The artist statement
I recently made the decision to respond to a call to entry where I submitted five recently finished pieces for judging for the Sidney Zuber Photography Award which is being conducted by INFOCUS, a support organization of the Phoenix Art Museum. Over the past two years I have enjoyed so many of the exhibits at the Phoenix Art Museum and spent a significant amount of time looking at the frequently changing collections that when they promoted the call to entry I could not pass up the incredible opportunity to put my work forward for consideration by an institution that has brought me so much inspiration and joy.
Part of the submission process forced me to finally tackle something I had been putting off for a long time, my artist statement. I have tried so many times to sit down and write it, but I find writing an artist statement to be so painfully narcissistic that I will write a few words, save the document and shut it down and run quickly to my happy place. The problem I have had with the artist statement is that I think the work should speak for itself, who really cares what I have to say about it anyway?
An artist statement does matter. Why? The artist statement is for me as the creative first and for the audience second; it is a mission and values statement clearly articulating the work I create and who I aspire to be as a photographer. Sometimes it is hard for a creative to acknowledge that they are a business, but this is one area where we can learn something from a large company, they all have mission statements outlining who they are collectively as a business, what they do, how they do it and why they exist.
The last time I seriously looked at my artist statement was months ago and I was in transition to focus totally on fine art photography and it was not until I started Things That Go Bump In the Night when I had started to realize my direction as I documented here. Timing really is everything because I would have written something completely different last June than I have written recently.
Having to explain who I am as an artist is so painfully difficult because I feel like I can point to images I have created and said, “that is who I am right there” and that would be the end of it, but of course that is not the end of it. The work I create all comes from somewhere, the themes I deal with are all intentional, so I had to be very candid with myself and document Bryan Babich the artist and explain what I see in the work I create. The artist statement is also designed to be therapy for the tormented creative.
Figuring out what I was attracted to in creating, which is dark fine art conceptual photography was not easy. Last year I spent a lot of time on Pinterest where I added a private board and filled it with work I have created and the work of others that I was visually drawn to. I wrote notes on each pin saying what it was about the piece that captivated me such as lighting, an accent color, a feature of the subject, the types of subjects I liked to shoot, dark foreboding clouds in backgrounds, overall tone of the image, dilapidated industrial locations, the flow of the subjects hair, etc. When I looked at the hundreds of images that I had pinned I was able to find words that tied all of the imagery together and was able to define my own creative aesthetic.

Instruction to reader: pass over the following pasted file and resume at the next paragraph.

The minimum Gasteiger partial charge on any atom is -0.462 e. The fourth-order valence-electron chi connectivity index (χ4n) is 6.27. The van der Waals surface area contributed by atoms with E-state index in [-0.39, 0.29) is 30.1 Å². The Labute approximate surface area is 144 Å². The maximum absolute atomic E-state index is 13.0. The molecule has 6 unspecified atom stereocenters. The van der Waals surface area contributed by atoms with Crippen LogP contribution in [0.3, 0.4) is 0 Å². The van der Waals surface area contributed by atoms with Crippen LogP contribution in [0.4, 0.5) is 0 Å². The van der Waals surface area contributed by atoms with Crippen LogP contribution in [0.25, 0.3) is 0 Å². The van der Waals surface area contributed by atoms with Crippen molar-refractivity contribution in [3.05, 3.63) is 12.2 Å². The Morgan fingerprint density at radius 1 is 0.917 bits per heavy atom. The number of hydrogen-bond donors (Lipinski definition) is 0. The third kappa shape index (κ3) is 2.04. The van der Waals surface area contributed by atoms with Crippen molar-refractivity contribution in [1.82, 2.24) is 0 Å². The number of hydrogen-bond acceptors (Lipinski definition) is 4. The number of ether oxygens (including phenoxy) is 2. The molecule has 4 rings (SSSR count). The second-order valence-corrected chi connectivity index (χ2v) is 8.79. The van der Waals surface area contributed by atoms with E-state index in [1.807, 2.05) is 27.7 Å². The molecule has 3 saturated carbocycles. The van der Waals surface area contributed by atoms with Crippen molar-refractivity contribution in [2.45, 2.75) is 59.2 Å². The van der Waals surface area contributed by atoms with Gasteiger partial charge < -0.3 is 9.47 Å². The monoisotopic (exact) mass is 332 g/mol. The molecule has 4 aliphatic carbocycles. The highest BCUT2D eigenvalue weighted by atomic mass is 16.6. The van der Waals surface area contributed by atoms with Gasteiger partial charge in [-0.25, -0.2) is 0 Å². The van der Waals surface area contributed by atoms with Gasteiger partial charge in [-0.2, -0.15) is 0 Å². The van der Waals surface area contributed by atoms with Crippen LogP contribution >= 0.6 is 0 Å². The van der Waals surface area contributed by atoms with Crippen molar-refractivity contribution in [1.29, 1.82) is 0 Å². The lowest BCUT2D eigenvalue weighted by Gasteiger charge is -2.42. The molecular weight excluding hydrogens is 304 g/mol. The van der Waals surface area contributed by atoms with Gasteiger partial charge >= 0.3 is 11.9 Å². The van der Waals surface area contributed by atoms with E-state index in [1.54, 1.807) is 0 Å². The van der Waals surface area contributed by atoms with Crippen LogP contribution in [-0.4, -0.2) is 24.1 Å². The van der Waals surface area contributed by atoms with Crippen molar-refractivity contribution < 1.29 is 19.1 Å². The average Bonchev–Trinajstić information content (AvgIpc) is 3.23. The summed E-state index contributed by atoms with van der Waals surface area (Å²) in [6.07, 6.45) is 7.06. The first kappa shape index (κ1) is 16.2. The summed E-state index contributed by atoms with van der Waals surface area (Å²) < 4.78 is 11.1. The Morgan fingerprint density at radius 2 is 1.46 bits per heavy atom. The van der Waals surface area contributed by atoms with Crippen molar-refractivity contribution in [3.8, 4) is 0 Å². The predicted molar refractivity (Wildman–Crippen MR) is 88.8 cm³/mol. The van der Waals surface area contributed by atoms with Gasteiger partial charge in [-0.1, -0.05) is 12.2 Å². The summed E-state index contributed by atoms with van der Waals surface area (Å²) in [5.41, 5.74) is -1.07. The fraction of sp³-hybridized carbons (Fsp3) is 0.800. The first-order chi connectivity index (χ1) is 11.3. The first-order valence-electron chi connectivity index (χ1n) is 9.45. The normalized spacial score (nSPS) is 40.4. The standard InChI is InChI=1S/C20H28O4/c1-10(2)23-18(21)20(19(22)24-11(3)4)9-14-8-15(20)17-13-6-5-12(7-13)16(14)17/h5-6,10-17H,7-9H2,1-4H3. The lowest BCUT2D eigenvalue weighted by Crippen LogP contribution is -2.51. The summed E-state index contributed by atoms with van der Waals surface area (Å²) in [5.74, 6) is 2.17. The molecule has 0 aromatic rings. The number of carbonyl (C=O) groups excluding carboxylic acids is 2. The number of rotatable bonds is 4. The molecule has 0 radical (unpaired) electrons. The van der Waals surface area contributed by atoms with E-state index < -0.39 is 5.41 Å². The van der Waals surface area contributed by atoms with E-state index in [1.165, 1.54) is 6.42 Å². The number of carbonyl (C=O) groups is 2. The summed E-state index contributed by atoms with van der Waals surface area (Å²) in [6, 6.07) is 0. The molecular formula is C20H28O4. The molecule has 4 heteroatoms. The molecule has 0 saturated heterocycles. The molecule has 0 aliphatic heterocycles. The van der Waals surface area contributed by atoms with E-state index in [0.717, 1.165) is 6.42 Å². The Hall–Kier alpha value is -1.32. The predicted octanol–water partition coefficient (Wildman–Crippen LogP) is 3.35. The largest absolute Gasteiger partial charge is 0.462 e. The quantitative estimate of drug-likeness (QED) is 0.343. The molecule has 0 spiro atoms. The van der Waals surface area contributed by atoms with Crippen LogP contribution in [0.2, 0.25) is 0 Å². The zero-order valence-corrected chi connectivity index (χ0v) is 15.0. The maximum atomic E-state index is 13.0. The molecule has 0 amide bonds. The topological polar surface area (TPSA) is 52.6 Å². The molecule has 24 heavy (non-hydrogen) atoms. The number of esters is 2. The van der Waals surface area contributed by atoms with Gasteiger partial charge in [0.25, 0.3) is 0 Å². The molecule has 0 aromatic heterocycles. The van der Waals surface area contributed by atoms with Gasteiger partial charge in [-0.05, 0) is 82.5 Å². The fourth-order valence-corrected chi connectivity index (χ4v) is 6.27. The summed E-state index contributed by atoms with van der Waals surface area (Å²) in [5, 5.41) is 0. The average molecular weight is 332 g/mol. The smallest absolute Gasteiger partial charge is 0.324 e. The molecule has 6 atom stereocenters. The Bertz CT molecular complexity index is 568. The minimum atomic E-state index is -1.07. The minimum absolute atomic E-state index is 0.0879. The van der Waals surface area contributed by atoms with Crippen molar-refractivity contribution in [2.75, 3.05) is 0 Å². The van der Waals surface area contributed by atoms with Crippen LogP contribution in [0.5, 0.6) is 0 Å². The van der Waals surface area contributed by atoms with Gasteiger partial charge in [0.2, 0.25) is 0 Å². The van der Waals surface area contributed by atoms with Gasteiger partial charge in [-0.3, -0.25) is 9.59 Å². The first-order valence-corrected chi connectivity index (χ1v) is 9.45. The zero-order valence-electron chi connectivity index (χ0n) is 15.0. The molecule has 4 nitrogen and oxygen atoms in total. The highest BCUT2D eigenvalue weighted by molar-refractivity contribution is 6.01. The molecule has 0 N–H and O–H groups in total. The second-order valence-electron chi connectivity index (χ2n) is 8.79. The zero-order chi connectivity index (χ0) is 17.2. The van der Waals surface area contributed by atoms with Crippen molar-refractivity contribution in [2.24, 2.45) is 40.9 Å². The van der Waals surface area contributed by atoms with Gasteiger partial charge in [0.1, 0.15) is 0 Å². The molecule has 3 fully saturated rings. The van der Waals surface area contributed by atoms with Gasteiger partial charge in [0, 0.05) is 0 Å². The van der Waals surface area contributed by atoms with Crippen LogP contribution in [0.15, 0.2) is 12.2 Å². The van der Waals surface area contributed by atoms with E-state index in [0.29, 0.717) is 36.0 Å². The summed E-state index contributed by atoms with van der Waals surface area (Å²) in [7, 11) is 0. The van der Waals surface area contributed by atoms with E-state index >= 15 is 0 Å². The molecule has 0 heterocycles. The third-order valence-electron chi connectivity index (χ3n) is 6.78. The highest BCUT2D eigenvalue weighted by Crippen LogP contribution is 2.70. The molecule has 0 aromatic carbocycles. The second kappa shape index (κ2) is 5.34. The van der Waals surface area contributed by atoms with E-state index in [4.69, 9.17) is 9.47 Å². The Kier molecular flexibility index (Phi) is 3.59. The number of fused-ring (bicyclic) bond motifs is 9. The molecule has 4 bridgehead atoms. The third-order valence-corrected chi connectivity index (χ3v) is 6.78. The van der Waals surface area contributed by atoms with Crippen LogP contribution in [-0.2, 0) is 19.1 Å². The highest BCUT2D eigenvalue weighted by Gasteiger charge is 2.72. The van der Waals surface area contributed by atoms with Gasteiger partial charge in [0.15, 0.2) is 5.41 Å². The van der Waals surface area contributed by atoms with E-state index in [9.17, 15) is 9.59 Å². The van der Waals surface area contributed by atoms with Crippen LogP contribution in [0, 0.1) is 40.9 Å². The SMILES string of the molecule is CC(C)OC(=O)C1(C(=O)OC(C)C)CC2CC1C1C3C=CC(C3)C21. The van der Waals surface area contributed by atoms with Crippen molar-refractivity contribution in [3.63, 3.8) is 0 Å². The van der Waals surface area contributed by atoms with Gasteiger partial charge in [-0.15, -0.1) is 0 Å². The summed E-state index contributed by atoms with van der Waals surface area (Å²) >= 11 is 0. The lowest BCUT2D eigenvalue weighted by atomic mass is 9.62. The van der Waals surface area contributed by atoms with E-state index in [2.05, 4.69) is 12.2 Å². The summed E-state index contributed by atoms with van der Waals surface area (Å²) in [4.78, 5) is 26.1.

Essentially all of these elements made up my artist statement and ended the self inflicted torture I was putting myself through. Once I was finished with the writing I was so happy that I had finally committed to completing the task and I feel very appreciative to the Sidney Zuber Photography Award call to entry in being the catalyst for me to complete it.
Here is my current final artist statement which I will be adding to the About Me part of my site soon:
The images I create are an embodiment of the fantastical and hyper realistic imagery of my imagination. Always having been captivated by the visual narrative process, photography evolved into the best means for me to bring my vivid ideas to life. I create what I see when I close my eyes, with all of the characters I want to meet and the places I am fascinated to see. Although many of my images have an otherworldly sense to them, I often try to ground the images with elements of reality to allow the mind the opportunity to question if the impossible could be possible. Often my work presents a conflict between light and dark, and my infatuation with the contention inspires me to create my own visual narrative.
Finding beauty in what is not conventionally considered to be beautiful compels me to create the pieces I work on. Exploring my own darkness and embracing uneasy elements inspire and provoke an ongoing artistic journey. Balancing the unsettling atmosphere of a dark space with a whimsical element, or the softness of the female form, provides the opportunity to find beauty in the unconventional. Perseverance and grace are recurring themes as well as life and death and the space between the dream world and reality.
Inspired by film and cinematic elements, I seek to create images that take the viewer to another world. By creating props, and often an entire environment, I desire to present a complete world beyond the frame in which the characters live. Each image is completely conceptualized and carefully planned as a written narrative, or drawings in a notebook before the photoshoot, creating an intentional creative process. The complete narrative process, understanding the larger story, props and wardrobe are the foundation of the visual storytelling; the camera and computer are the tools that capture and allow the things of dreams and imagination to awaken.